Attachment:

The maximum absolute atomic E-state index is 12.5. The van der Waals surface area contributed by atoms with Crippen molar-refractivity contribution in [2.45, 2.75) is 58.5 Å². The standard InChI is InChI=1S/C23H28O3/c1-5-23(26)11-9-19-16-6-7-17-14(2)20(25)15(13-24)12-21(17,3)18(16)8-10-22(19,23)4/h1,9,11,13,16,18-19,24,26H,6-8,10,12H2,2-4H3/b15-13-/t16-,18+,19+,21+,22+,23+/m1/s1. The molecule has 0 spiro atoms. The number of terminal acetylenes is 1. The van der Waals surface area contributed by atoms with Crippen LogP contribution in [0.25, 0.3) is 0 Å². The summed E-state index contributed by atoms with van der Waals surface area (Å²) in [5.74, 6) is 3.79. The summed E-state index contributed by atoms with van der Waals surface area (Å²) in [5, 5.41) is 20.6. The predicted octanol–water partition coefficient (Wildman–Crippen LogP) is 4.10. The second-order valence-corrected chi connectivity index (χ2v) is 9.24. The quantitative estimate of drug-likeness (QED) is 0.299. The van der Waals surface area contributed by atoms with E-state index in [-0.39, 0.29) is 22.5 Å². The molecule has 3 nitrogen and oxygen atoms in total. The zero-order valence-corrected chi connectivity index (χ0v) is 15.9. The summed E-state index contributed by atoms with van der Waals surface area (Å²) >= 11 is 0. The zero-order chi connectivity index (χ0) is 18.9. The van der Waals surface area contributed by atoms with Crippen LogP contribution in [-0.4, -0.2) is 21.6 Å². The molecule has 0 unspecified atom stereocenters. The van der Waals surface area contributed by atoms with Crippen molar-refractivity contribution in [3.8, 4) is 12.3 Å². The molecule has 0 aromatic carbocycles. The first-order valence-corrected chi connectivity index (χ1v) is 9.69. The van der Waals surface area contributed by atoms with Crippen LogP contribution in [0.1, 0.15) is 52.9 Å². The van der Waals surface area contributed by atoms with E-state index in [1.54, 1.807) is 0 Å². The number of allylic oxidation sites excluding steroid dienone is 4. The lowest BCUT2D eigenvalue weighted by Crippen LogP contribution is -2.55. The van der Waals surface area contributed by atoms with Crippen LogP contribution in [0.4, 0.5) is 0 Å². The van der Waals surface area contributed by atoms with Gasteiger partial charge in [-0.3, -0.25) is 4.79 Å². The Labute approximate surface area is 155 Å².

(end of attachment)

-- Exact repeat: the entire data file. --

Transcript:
The maximum absolute atomic E-state index is 12.5. The van der Waals surface area contributed by atoms with Crippen molar-refractivity contribution in [2.45, 2.75) is 58.5 Å². The standard InChI is InChI=1S/C23H28O3/c1-5-23(26)11-9-19-16-6-7-17-14(2)20(25)15(13-24)12-21(17,3)18(16)8-10-22(19,23)4/h1,9,11,13,16,18-19,24,26H,6-8,10,12H2,2-4H3/b15-13-/t16-,18+,19+,21+,22+,23+/m1/s1. The molecule has 0 spiro atoms. The number of terminal acetylenes is 1. The van der Waals surface area contributed by atoms with Crippen LogP contribution in [0.25, 0.3) is 0 Å². The summed E-state index contributed by atoms with van der Waals surface area (Å²) in [5.74, 6) is 3.79. The summed E-state index contributed by atoms with van der Waals surface area (Å²) in [5, 5.41) is 20.6. The predicted octanol–water partition coefficient (Wildman–Crippen LogP) is 4.10. The second-order valence-corrected chi connectivity index (χ2v) is 9.24. The quantitative estimate of drug-likeness (QED) is 0.299. The van der Waals surface area contributed by atoms with E-state index in [-0.39, 0.29) is 22.5 Å². The molecule has 3 nitrogen and oxygen atoms in total. The zero-order valence-corrected chi connectivity index (χ0v) is 15.9. The summed E-state index contributed by atoms with van der Waals surface area (Å²) >= 11 is 0. The zero-order chi connectivity index (χ0) is 18.9. The van der Waals surface area contributed by atoms with Crippen LogP contribution in [-0.4, -0.2) is 21.6 Å². The molecule has 0 unspecified atom stereocenters. The van der Waals surface area contributed by atoms with Crippen molar-refractivity contribution in [3.8, 4) is 12.3 Å². The molecule has 0 aromatic carbocycles. The first-order valence-corrected chi connectivity index (χ1v) is 9.69. The van der Waals surface area contributed by atoms with Crippen LogP contribution in [0.1, 0.15) is 52.9 Å². The van der Waals surface area contributed by atoms with E-state index in [1.54, 1.807) is 0 Å². The number of allylic oxidation sites excluding steroid dienone is 4. The lowest BCUT2D eigenvalue weighted by Crippen LogP contribution is -2.55. The van der Waals surface area contributed by atoms with Crippen LogP contribution in [0.4, 0.5) is 0 Å². The van der Waals surface area contributed by atoms with Gasteiger partial charge in [-0.3, -0.25) is 4.79 Å². The Labute approximate surface area is 155 Å².